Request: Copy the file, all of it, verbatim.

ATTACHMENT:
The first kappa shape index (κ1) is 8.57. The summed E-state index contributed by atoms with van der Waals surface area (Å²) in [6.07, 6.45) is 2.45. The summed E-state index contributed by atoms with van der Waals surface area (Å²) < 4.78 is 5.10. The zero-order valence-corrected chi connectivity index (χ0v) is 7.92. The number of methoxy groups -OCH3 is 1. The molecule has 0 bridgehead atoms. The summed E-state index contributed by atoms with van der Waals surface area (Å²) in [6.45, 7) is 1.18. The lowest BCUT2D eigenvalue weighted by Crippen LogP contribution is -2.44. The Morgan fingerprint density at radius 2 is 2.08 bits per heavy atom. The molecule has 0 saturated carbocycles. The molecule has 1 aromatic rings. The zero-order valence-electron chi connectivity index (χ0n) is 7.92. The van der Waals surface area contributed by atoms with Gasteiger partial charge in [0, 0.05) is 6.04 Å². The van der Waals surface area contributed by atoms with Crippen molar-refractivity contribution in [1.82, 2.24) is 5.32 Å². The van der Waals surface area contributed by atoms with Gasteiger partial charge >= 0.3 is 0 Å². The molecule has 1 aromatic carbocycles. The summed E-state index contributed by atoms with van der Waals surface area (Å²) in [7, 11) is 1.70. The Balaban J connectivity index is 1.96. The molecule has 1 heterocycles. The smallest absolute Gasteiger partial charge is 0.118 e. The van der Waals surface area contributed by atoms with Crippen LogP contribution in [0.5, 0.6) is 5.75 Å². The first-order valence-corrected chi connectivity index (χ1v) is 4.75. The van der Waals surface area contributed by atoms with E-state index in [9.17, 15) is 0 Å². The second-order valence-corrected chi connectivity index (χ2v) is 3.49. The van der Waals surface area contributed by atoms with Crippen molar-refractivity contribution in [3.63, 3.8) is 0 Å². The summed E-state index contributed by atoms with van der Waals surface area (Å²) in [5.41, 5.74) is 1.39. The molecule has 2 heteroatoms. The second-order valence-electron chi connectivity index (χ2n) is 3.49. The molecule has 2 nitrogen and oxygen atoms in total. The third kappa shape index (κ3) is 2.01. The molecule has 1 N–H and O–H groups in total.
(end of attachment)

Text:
The first kappa shape index (κ1) is 8.57. The summed E-state index contributed by atoms with van der Waals surface area (Å²) in [6.07, 6.45) is 2.45. The summed E-state index contributed by atoms with van der Waals surface area (Å²) < 4.78 is 5.10. The zero-order valence-corrected chi connectivity index (χ0v) is 7.92. The number of methoxy groups -OCH3 is 1. The molecule has 0 bridgehead atoms. The summed E-state index contributed by atoms with van der Waals surface area (Å²) in [6.45, 7) is 1.18. The lowest BCUT2D eigenvalue weighted by Crippen LogP contribution is -2.44. The Morgan fingerprint density at radius 2 is 2.08 bits per heavy atom. The molecule has 0 saturated carbocycles. The molecule has 1 aromatic rings. The zero-order valence-electron chi connectivity index (χ0n) is 7.92. The van der Waals surface area contributed by atoms with Gasteiger partial charge in [0, 0.05) is 6.04 Å². The van der Waals surface area contributed by atoms with Crippen molar-refractivity contribution in [1.82, 2.24) is 5.32 Å². The van der Waals surface area contributed by atoms with Gasteiger partial charge >= 0.3 is 0 Å². The molecule has 1 aromatic carbocycles. The summed E-state index contributed by atoms with van der Waals surface area (Å²) in [7, 11) is 1.70. The Balaban J connectivity index is 1.96. The molecule has 1 heterocycles. The smallest absolute Gasteiger partial charge is 0.118 e. The van der Waals surface area contributed by atoms with Crippen LogP contribution in [0.5, 0.6) is 5.75 Å². The first-order valence-corrected chi connectivity index (χ1v) is 4.75. The van der Waals surface area contributed by atoms with E-state index in [9.17, 15) is 0 Å². The second-order valence-corrected chi connectivity index (χ2v) is 3.49. The van der Waals surface area contributed by atoms with Crippen molar-refractivity contribution in [3.63, 3.8) is 0 Å². The summed E-state index contributed by atoms with van der Waals surface area (Å²) in [5.41, 5.74) is 1.39. The molecule has 2 heteroatoms. The second-order valence-electron chi connectivity index (χ2n) is 3.49. The molecule has 2 nitrogen and oxygen atoms in total. The third kappa shape index (κ3) is 2.01. The molecule has 1 N–H and O–H groups in total.